The Flood That Did Come
By Patrick Wray
Avery Hill

In the ongoing quest to allow your brain to qualify a new thing you encounter by matching it up in some way with an old thing you are already well acquainted with, Patrick Wray’s The Flood That Did Come has proved noticeably challenging for me. Not that I need to make that qualification in order to enjoy something, but I do find it helpful in preparing to review a work, partly in order to establish a creative line through time that reveals movement forward, evolution, and innovation, and also to reveal that line to be alive and thriving. Doing this gives me clarity in examining the process of creating works within the creative line.

Damned if I can place The Flood That Did Come along any line. I have a few possibilities, but they are mostly linked by my inability to place them within any creative line, coupled with their dense saturation of Britishness. In other words, they are only placed there in my mind because they are British works that don’t fit in anywhere else. If they were people at a party, they might just stare at each other awkwardly and then go back to reading their books.

One of those is the works of Glenn Baxter. Another is the online project of Scarfolk. Still another is the Famous Five parody that appeared on the old Comic Strip Presents, the Five Go Mad episodes, featuring Jennifer Saunders, Dawn French, Adrian Edmondson, and others. Throw Frank Sidebottom in there while we’re at it. Patrick Wray’s graphic novel fits in snugly with that company.

the flood that did come

In terms of basic plot, The Flood That Did Come is very simple. It’s the year 2036 — I don’t know that this is actually important to the story, but Wray does — and torrential rains have brought about devastating floods to Kingsby County. The Village of Pennyworth is doing much better than the other villages and because of this neighboring village, Brook Falls, has hatched a plan to usurp Pennyworth and make it their own. Not only that, but Brook Falls says that it has a historical right to do so.

Wray at first introduces us to his Pennyworth protagonists, Tom and Jenny, who do the work of explaining the situation in their formal school primer book form of conversation. While surveying the effects of the flooding in their own town, Tom and Jenny meet the nearly identical Jim and Charlotte from Brook Fall who, after niceties, exhibit the same primer school conversational talents as Tom and Jenny in explaining the situation in their own home village. As the situation escalates and Pennyworth has to confront the first wave from Brook Fall, the action unfolds with the same awkward pacing as the sentences out of Tom and Jenny’s mouths.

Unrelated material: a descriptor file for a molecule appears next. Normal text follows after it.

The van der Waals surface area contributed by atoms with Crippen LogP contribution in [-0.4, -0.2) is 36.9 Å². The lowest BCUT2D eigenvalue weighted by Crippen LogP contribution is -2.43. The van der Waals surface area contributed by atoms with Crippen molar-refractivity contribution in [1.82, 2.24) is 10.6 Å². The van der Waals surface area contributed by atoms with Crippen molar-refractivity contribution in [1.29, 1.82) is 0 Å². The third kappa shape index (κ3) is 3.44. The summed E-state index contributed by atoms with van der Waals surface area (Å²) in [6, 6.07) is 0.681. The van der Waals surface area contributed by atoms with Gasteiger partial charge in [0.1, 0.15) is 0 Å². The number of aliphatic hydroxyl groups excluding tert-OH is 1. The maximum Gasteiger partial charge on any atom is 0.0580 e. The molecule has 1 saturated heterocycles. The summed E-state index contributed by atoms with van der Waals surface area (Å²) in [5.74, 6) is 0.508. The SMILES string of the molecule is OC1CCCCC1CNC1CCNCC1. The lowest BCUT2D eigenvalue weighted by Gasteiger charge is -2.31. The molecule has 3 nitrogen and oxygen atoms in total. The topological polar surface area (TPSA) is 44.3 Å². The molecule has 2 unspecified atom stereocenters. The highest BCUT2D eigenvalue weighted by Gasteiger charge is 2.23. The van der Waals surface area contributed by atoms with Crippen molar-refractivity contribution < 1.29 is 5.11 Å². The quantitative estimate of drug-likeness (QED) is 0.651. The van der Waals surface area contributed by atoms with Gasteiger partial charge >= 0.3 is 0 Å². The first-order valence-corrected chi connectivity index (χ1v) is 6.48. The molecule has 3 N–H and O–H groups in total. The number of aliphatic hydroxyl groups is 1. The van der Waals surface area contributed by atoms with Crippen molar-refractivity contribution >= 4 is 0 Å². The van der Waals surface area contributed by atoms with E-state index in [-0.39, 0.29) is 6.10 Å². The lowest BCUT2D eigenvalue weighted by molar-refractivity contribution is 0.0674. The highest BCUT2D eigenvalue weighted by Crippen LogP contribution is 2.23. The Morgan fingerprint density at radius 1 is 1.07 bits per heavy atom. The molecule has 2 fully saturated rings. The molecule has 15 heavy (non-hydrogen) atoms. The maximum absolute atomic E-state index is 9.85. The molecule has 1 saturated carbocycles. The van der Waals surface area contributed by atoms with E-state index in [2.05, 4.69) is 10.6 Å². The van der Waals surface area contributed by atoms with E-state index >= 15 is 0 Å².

Wray matches the verbal portion of the book with a visual style that not only represents the passionless lingual abilities of its characters but magnifies them. Tom, Jenny, Jim, and Charlotte are mostly red and blue figures that appear as if they were stamped on the page, and within their word balloons is sterile typewriting rather than evocative typeface or personable hand lettering.

When other characters appear, they have the same stamped quality as the children, which also feels like clip art. Objects like buildings or cars or boats are flat silhouettes focused more on the geometry of their presentation than the reality of the representation.

the flood that did come

All in all, it’s a peculiar book with a peculiar presentation, which obviously makes it stand out from just about anything being released these days and which is certainly its major charm. And somehow it all feels entirely apt, particularly since the plot of the book is about a disaster that upends the established order of life. Obviously Wray conceived and created the book well before COVID was a thing, but somehow the timing of its release is perfect. As the pandemic has in many ways boiled us down to our essence and flatly revealed the selfishness and lack of empathy that many of us keep hidden in our usual three-dimensional presentations, so The Flood That Did Come melts away the things that distinguish humans from one another and lets the disarming threads between communities — that is, the natural way in which we stomp all over others in order to survive and expect them to just accept that — exist in plain sight of the reader.

This is perhaps a cynical view, but as the pandemic has revealed, cynicism is probably the natural order of things anyhow. It’s the upbeat dreamers who never had a clue. And as the country crumbles around us with mounting calamities and civil unrest, the essence of each of us might just be a Tom or a Jenny or a Jim or a Charlotte, drily explaining the situation and only offering solutions that bring maximum parodic whimsy to the situation rather than actually doing anything.